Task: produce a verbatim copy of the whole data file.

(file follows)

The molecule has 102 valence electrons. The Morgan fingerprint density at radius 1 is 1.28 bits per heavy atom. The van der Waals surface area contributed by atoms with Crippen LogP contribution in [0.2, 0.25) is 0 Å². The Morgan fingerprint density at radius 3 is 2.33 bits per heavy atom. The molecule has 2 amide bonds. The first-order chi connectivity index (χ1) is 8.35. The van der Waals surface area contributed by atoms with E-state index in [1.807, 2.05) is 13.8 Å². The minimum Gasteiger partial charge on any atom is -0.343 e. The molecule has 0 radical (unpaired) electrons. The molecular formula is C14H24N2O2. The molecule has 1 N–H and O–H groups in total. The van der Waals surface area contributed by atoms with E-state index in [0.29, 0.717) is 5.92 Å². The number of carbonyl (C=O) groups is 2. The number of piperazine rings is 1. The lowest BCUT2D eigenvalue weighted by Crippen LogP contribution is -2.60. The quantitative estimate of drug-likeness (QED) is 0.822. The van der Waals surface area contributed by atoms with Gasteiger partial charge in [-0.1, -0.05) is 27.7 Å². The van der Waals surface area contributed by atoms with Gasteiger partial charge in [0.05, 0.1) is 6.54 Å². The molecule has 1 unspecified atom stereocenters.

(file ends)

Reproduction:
The molecule has 102 valence electrons. The Morgan fingerprint density at radius 1 is 1.28 bits per heavy atom. The van der Waals surface area contributed by atoms with Crippen LogP contribution in [0.2, 0.25) is 0 Å². The Morgan fingerprint density at radius 3 is 2.33 bits per heavy atom. The molecule has 2 amide bonds. The first-order chi connectivity index (χ1) is 8.35. The van der Waals surface area contributed by atoms with E-state index in [1.807, 2.05) is 13.8 Å². The minimum Gasteiger partial charge on any atom is -0.343 e. The molecule has 0 radical (unpaired) electrons. The molecular formula is C14H24N2O2. The molecule has 1 N–H and O–H groups in total. The van der Waals surface area contributed by atoms with E-state index in [0.29, 0.717) is 5.92 Å². The number of carbonyl (C=O) groups is 2. The number of piperazine rings is 1. The lowest BCUT2D eigenvalue weighted by Crippen LogP contribution is -2.60. The quantitative estimate of drug-likeness (QED) is 0.822. The van der Waals surface area contributed by atoms with Gasteiger partial charge in [-0.1, -0.05) is 27.7 Å². The van der Waals surface area contributed by atoms with Gasteiger partial charge in [0.05, 0.1) is 6.54 Å². The molecule has 1 unspecified atom stereocenters.